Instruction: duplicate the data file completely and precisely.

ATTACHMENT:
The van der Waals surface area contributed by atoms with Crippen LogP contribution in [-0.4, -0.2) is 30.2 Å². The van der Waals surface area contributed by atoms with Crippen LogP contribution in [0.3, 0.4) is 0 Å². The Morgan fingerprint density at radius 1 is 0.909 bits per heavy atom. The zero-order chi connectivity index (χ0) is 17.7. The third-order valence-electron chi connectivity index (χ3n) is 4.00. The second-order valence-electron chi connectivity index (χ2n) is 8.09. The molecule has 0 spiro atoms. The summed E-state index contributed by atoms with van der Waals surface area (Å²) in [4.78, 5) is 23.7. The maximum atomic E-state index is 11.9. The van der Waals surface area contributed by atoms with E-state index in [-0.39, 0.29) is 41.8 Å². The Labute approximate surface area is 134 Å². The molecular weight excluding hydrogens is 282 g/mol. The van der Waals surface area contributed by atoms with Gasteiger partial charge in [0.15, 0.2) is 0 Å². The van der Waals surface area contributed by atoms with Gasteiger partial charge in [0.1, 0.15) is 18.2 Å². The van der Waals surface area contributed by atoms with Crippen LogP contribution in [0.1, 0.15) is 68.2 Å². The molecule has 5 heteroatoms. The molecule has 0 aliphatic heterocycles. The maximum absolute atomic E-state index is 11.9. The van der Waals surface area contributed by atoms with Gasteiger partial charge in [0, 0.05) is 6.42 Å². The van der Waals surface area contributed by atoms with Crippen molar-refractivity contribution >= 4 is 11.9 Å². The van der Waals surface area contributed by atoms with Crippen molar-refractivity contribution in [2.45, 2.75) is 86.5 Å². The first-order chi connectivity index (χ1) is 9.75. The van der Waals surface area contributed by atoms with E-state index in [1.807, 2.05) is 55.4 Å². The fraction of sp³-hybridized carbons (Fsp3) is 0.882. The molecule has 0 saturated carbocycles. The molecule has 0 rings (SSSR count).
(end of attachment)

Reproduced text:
The van der Waals surface area contributed by atoms with Crippen LogP contribution in [-0.4, -0.2) is 30.2 Å². The van der Waals surface area contributed by atoms with Crippen LogP contribution in [0.3, 0.4) is 0 Å². The Morgan fingerprint density at radius 1 is 0.909 bits per heavy atom. The zero-order chi connectivity index (χ0) is 17.7. The third-order valence-electron chi connectivity index (χ3n) is 4.00. The second-order valence-electron chi connectivity index (χ2n) is 8.09. The molecule has 0 spiro atoms. The summed E-state index contributed by atoms with van der Waals surface area (Å²) in [4.78, 5) is 23.7. The maximum atomic E-state index is 11.9. The van der Waals surface area contributed by atoms with E-state index in [-0.39, 0.29) is 41.8 Å². The Labute approximate surface area is 134 Å². The molecular weight excluding hydrogens is 282 g/mol. The van der Waals surface area contributed by atoms with Gasteiger partial charge in [0.15, 0.2) is 0 Å². The van der Waals surface area contributed by atoms with Gasteiger partial charge in [0.1, 0.15) is 18.2 Å². The van der Waals surface area contributed by atoms with Crippen LogP contribution in [0.1, 0.15) is 68.2 Å². The molecule has 5 heteroatoms. The molecule has 0 aliphatic heterocycles. The maximum absolute atomic E-state index is 11.9. The van der Waals surface area contributed by atoms with Gasteiger partial charge in [0, 0.05) is 6.42 Å². The van der Waals surface area contributed by atoms with Crippen molar-refractivity contribution >= 4 is 11.9 Å². The van der Waals surface area contributed by atoms with Crippen molar-refractivity contribution in [2.45, 2.75) is 86.5 Å². The first-order chi connectivity index (χ1) is 9.75. The van der Waals surface area contributed by atoms with E-state index in [1.807, 2.05) is 55.4 Å². The fraction of sp³-hybridized carbons (Fsp3) is 0.882. The molecule has 0 saturated carbocycles. The molecule has 0 rings (SSSR count).